There is also a community bicycle program within Chapel Hill and Carrboro. See: http://recyclery.info/blue_urban_bikes

    Of all the cities in the "Sun Belt," Chapel Hill is probably one of the easiest in which to live car free.

  23. #23
    Cyburbian TexanOkie's avatar
    Registered
    Jun 2007
    Location
    Oklahoma City
    Posts
    2,904
    I envy those of you who have the ability to live car-free and I hope the town I work for will get to the point one day (preferably not too far from now) where it is feasible for all demographics. I can't afford a house and there are no apartments in town. The closest apartments are 8 miles away, and neither this town nor the one the apartments are in have any public transportation. There is also no grocer in town at all. The closest is 6 miles away. I've thought about cycling for transit, but the 8 miles is a bit far for mid-summer commutes in Texas. If it was more around 4 miles, that'd be doable. I do think I might look into a scooter as an alternative to a car, though.

  24. #24
    Cyburbian Michele Zone's avatar
    Registered
    Jul 2003
    Location
    San Diego, CA
    Posts
    7,061
    Quote Originally posted by unless View post
    I have encountered very little of the derision you described in earlier posts. Among people my age (20s) and in the places I have lived - New York and more progressive California cities - there is plenty of consciousness about things like global warming, peak oil, and even the negative effect of cars on urban street life. So while I am unusual (in California, at least), the reactions I get are less, "Wow, that's pretty strange" and more "Wow, how do you do that? Hey, I should drive less too." At least that's what I get when I'm around, maybe they are all laughing behind my back.
    Thanks for the feedback on how you did some of the planning.

    As for attitudes, I used to live in Fairfield, about 30 minutes from Davis by car. We were a one car family and I sometimes took the bus to get around. Attitudes there are different than they are here. There are lots of long distance commuters in that general area and better-than-average public transit and lots of quirky commuter arrangements. It's just different.

    For instance, today I walked to work so I could go in early and put in some overtime even though my ride was not going to do the same. (She still gave me a ride home.) No one stopped to offer me a ride -- which I was bummed about because if I had hitched a ride, I could have done more overtime -- but one person did stop to ask if I was okay and offered to let me use their cell phone to call someone. Then at work, a coworker emailed me and said "I saw you walking to work today. Is everything okay?" So, yes, the general assumption here is something like: Her car broke down, it's in shop...or something. Yes, there is drama going on in my life and giving up my car grows out of that. But people around me seem far more upset or discombobulated by the idea than I feel. It seems like it's almost like a badge of shame or something, the way people react to seeing me on foot.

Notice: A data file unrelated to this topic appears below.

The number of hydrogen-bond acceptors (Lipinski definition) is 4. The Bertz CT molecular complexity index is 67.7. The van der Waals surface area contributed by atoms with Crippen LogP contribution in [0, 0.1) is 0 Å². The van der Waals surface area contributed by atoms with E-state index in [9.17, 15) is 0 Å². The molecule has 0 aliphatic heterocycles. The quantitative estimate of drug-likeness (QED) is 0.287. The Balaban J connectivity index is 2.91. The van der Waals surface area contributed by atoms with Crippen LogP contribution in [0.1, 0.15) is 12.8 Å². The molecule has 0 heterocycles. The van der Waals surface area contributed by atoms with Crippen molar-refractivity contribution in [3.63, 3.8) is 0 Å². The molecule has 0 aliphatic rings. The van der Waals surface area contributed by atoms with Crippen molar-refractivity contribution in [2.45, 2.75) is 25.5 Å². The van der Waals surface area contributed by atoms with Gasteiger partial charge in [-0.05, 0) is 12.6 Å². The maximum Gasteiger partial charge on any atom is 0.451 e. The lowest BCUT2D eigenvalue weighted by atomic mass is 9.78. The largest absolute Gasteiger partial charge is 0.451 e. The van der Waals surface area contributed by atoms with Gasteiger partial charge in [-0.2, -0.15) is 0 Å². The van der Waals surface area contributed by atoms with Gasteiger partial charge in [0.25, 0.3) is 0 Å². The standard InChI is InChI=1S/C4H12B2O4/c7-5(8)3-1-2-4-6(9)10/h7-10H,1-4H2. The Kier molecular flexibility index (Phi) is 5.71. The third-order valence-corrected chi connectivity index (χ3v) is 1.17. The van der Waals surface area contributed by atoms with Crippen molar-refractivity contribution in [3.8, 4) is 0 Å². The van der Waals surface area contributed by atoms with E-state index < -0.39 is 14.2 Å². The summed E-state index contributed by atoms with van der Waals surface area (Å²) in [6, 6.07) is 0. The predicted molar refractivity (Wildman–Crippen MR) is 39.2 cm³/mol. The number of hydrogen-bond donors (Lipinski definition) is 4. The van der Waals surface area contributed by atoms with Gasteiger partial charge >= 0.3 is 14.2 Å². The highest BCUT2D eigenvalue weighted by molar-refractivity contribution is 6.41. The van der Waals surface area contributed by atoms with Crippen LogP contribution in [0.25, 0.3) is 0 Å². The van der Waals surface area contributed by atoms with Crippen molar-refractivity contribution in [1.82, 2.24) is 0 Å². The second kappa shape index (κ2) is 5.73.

On the up side, the walk to work was not nearly as tiring as I expected it to be. The few weeks that I have been without a car has significantly increased my stamina -- which is especially impressive when you consider the fact that I am continuing to cough up phlegm and have mild respiratory distress from having thrown out papers last week.

    Bookworm: My sister did her first year of college at UGA in Athens, Georgia without a car or even a driver's license. College towns are some of the last-holdouts of walkable communities in some parts of the U.S. Write the chamber of commerce and see what freebie information you can get from them. Some chambers will mail you two weeks of newspapers for free and stuff like that. Also, weather in The South is relatively mild compared to where you are coming from (unless you are someone who just can't take the heat). Especially in the Chapel Hill area. I haven't lived there but my understanding is that it isn't nearly as hot as places further south and also isn't nearly as cold as Boston. Relatively mild, temperate weather is a real plus if you are on foot or bicycling.

    Speaking of which, that makes me wonder if that contributes some to the commuter situation in the SF Bay area: it's the only Mediterranean biome in the continental U.S. and has remarkably temperate year-round weather compared to most other places here.

  25. #25
    Cyburbian Michele Zone's avatar
    Registered
    Jul 2003
    Location
    San Diego, CA
    Posts
    7,061
    Well, I managed to work a little over 10 hours in overtime this week, divided up between three days. Two of those days, I walked all or part way to work. One of those days, I managed to arranged a ride beforehand. The lack of decent public transit means that bumming rides is currently my only viable alternative to hoofing it. My overtime hours may sounds "off topic" to most folks, but as I stated earlier, my biggest concern is how this affects my career prospects. Also, because of my health, I have never before worked this many hours of overtime in one week. Given that I had to walk at least part way there two of the times I went in early, I'm extremely pleased and encouraged.

    To me, this bodes very well. I am fairly confident that my current ride arrangements will be reliable for a time but I was not so confident that I could cope with having to make other arrangements on short notice. Because of my health, I have had a hard time for a long time with trying to rise to the occasion for coping with changes on short notice. This week, I did just fine with that, which has given me a big boost in confidence that I can make this work long-term.

+ Reply to thread
Page 1 of 2 1 2 LastLast

More at Cyburbia

  1. Replies: 15
    Last post: 18 Mar 2011, 8:25 PM
  2. Replies: 1
    Last post: 04 Apr 2008, 3:49 PM
  3. Real Life vs. Virtual Online Life.
    Friday Afternoon Club
    Replies: 21
    Last post: 06 Sep 2006, 8:29 PM
  4. Use of pedestrian overpasses
    Transportation Planning
    Replies: 4
    Last post: 31 Aug 2006, 5:51 PM
  5. Pedestrian LOS
    Transportation Planning
    Replies: 3
    Last post: 21 Jan 2003, 7:55 PM